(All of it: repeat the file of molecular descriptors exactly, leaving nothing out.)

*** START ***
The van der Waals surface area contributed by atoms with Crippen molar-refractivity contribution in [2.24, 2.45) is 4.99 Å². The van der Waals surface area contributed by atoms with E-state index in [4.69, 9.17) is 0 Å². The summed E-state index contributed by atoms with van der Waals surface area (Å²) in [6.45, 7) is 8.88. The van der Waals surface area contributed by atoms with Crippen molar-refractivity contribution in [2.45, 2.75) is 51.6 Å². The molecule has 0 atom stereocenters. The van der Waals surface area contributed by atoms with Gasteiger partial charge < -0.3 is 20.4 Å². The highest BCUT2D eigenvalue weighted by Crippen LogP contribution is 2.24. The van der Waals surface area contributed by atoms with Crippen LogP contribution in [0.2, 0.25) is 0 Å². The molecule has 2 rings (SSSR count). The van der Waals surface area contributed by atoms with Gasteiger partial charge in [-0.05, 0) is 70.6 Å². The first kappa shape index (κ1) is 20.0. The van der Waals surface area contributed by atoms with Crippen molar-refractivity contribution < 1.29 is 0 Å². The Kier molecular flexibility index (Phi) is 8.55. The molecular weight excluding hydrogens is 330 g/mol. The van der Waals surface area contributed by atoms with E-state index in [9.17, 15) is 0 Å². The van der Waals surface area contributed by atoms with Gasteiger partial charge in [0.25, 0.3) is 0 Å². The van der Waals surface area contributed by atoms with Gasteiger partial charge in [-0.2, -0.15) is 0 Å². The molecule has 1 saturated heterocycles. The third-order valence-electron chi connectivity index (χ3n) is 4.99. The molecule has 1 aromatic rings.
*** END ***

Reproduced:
The van der Waals surface area contributed by atoms with Crippen molar-refractivity contribution in [2.24, 2.45) is 4.99 Å². The van der Waals surface area contributed by atoms with E-state index in [4.69, 9.17) is 0 Å². The summed E-state index contributed by atoms with van der Waals surface area (Å²) in [6.45, 7) is 8.88. The van der Waals surface area contributed by atoms with Crippen molar-refractivity contribution in [2.45, 2.75) is 51.6 Å². The molecule has 0 atom stereocenters. The van der Waals surface area contributed by atoms with Gasteiger partial charge < -0.3 is 20.4 Å². The highest BCUT2D eigenvalue weighted by Crippen LogP contribution is 2.24. The van der Waals surface area contributed by atoms with Crippen LogP contribution in [0.2, 0.25) is 0 Å². The molecule has 2 rings (SSSR count). The van der Waals surface area contributed by atoms with Gasteiger partial charge in [-0.05, 0) is 70.6 Å². The first kappa shape index (κ1) is 20.0. The van der Waals surface area contributed by atoms with Crippen molar-refractivity contribution < 1.29 is 0 Å². The Kier molecular flexibility index (Phi) is 8.55. The molecular weight excluding hydrogens is 330 g/mol. The van der Waals surface area contributed by atoms with E-state index in [9.17, 15) is 0 Å². The van der Waals surface area contributed by atoms with Gasteiger partial charge in [0.25, 0.3) is 0 Å². The van der Waals surface area contributed by atoms with Gasteiger partial charge in [-0.2, -0.15) is 0 Å². The molecule has 1 saturated heterocycles. The third-order valence-electron chi connectivity index (χ3n) is 4.99. The molecule has 1 aromatic rings.